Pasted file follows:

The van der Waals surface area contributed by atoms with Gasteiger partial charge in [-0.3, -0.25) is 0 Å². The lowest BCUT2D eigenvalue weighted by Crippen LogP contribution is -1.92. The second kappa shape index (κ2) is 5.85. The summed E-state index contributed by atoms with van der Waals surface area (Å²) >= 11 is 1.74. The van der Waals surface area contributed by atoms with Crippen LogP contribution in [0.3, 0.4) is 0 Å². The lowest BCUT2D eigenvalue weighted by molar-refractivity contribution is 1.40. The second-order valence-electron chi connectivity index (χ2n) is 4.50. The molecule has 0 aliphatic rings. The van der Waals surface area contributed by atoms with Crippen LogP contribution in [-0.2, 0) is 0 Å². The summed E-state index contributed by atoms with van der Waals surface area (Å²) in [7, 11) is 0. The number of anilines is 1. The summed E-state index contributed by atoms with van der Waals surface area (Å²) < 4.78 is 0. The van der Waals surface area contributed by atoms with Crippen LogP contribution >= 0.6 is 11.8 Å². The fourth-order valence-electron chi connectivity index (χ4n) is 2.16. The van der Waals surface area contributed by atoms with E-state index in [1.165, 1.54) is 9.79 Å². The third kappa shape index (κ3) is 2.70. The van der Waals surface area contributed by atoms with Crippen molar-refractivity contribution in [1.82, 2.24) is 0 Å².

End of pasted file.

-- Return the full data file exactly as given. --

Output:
The van der Waals surface area contributed by atoms with Gasteiger partial charge in [-0.3, -0.25) is 0 Å². The lowest BCUT2D eigenvalue weighted by Crippen LogP contribution is -1.92. The second kappa shape index (κ2) is 5.85. The summed E-state index contributed by atoms with van der Waals surface area (Å²) >= 11 is 1.74. The van der Waals surface area contributed by atoms with Crippen LogP contribution in [0.3, 0.4) is 0 Å². The lowest BCUT2D eigenvalue weighted by molar-refractivity contribution is 1.40. The second-order valence-electron chi connectivity index (χ2n) is 4.50. The molecule has 0 aliphatic rings. The van der Waals surface area contributed by atoms with Crippen LogP contribution in [-0.2, 0) is 0 Å². The summed E-state index contributed by atoms with van der Waals surface area (Å²) in [7, 11) is 0. The number of anilines is 1. The summed E-state index contributed by atoms with van der Waals surface area (Å²) < 4.78 is 0. The van der Waals surface area contributed by atoms with Crippen LogP contribution >= 0.6 is 11.8 Å². The fourth-order valence-electron chi connectivity index (χ4n) is 2.16. The van der Waals surface area contributed by atoms with E-state index in [1.165, 1.54) is 9.79 Å². The third kappa shape index (κ3) is 2.70. The van der Waals surface area contributed by atoms with Crippen molar-refractivity contribution in [1.82, 2.24) is 0 Å².